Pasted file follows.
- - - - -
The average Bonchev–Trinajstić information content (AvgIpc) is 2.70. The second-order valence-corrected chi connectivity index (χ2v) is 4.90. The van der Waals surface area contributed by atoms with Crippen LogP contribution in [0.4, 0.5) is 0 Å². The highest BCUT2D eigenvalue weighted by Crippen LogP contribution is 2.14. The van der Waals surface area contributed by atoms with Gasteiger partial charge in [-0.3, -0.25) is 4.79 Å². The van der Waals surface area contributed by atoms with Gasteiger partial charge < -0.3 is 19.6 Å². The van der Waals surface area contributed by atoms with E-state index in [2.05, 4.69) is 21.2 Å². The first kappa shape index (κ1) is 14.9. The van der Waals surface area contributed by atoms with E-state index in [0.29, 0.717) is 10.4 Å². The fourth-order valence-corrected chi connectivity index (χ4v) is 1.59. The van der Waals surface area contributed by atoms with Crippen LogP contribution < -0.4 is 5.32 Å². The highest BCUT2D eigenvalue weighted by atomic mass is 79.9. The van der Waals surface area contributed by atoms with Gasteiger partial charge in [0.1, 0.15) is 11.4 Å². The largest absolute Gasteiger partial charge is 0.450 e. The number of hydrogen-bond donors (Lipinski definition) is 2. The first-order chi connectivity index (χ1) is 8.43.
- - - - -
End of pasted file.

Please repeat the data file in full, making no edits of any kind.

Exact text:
The average Bonchev–Trinajstić information content (AvgIpc) is 2.70. The second-order valence-corrected chi connectivity index (χ2v) is 4.90. The van der Waals surface area contributed by atoms with Crippen LogP contribution in [0.4, 0.5) is 0 Å². The highest BCUT2D eigenvalue weighted by Crippen LogP contribution is 2.14. The van der Waals surface area contributed by atoms with Gasteiger partial charge in [-0.3, -0.25) is 4.79 Å². The van der Waals surface area contributed by atoms with Gasteiger partial charge < -0.3 is 19.6 Å². The van der Waals surface area contributed by atoms with E-state index in [2.05, 4.69) is 21.2 Å². The first kappa shape index (κ1) is 14.9. The van der Waals surface area contributed by atoms with E-state index in [0.29, 0.717) is 10.4 Å². The fourth-order valence-corrected chi connectivity index (χ4v) is 1.59. The van der Waals surface area contributed by atoms with Crippen LogP contribution < -0.4 is 5.32 Å². The highest BCUT2D eigenvalue weighted by atomic mass is 79.9. The van der Waals surface area contributed by atoms with Gasteiger partial charge in [0.1, 0.15) is 11.4 Å². The largest absolute Gasteiger partial charge is 0.450 e. The number of hydrogen-bond donors (Lipinski definition) is 2. The first-order chi connectivity index (χ1) is 8.43.